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Top chains fined for failing to pay minimum wage ahead of hike.

BY Donald MacKinnon
Employment Law & HR
BG Purple

Restaurant chains Wagamama’s and TGI Friday’s have been fined by HMRC for failing to pay the National Minimum Wage (NMW) to staff. This comes ahead of the NMW and the National Living Wage (NLW) increasing next month. Each group had said that the failure to pay NMW was down to a misunderstanding and have reimbursed the employees affected.  Although these two companies are the highest profile, they are only 2 of 43 employers in this sector who were fined for failing the meet the standard.

The increases to the National Living and Minimum Wage may be having an effect on the profitability of businesses in the hospitality sector. We have seen in recent weeks many restaurant chains admit to being in financial difficulty and closing branches, including Jamie’s Italian, Prezzo, and Byron Burger. The BBC has reported that only one in three of the UK’s top restaurant groups is making a profit. This has been put down to a number of factors including the cost of imported ingredients, saturation of the market and the increased cost of paying staff.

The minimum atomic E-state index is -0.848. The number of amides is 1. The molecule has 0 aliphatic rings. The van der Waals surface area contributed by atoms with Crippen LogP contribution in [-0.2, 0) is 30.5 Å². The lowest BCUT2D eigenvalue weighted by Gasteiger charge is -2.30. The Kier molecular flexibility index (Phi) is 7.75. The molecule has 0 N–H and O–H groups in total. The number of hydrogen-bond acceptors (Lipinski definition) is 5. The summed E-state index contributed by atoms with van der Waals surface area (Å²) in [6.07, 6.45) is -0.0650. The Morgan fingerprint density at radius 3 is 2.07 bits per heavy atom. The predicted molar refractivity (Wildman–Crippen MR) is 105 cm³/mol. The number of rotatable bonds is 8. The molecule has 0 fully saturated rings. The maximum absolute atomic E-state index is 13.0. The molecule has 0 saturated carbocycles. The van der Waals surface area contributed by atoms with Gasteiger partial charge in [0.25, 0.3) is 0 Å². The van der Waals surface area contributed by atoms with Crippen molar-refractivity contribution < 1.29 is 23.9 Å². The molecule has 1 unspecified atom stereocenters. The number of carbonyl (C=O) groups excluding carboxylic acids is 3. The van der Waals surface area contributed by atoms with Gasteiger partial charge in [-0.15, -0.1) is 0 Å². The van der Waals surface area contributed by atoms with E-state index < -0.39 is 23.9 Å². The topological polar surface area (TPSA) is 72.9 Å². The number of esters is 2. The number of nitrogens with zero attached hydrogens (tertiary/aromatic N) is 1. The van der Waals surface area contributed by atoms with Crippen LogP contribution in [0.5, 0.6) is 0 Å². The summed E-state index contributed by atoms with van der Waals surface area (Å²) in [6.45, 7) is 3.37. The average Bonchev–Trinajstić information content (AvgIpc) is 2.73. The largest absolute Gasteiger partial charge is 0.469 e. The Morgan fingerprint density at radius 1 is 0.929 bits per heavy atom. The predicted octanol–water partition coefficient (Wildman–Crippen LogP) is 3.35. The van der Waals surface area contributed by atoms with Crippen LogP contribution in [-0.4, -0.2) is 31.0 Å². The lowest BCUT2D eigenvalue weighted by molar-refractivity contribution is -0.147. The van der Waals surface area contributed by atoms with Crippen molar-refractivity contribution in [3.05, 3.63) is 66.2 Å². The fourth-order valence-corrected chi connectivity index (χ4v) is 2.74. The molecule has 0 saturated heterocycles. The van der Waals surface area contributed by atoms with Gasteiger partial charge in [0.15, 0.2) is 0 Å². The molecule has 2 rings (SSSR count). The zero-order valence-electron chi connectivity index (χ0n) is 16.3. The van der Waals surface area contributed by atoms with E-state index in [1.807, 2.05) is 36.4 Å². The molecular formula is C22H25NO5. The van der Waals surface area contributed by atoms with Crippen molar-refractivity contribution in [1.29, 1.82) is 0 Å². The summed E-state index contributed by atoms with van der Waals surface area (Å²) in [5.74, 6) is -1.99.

Peter Kubik of Chartered accountants UHY Hacker Young says that the above inflation increases in the National Minimum Wage next month will be difficult for many of these restaurant chains to absorb. They have also seen the increase in business rates and consumers who have seen low wage growth and increased inflation.

In May last year, the Institute of Fiscal Studies warned ahead of the General Election that the increase in the minimum wage by both Labour and the Conservatives would cost jobs and penalise those who were supposed to benefit.  Although it may be too early to say whether this is the case, the impact on the hospitality sector which has seen many outlets close, could be evidence that employers are unable to sustain the current level of employment with the National Minimum Wage.

Empire can support you with issues relating to the National Minimum Wage. Please call 01224 701383

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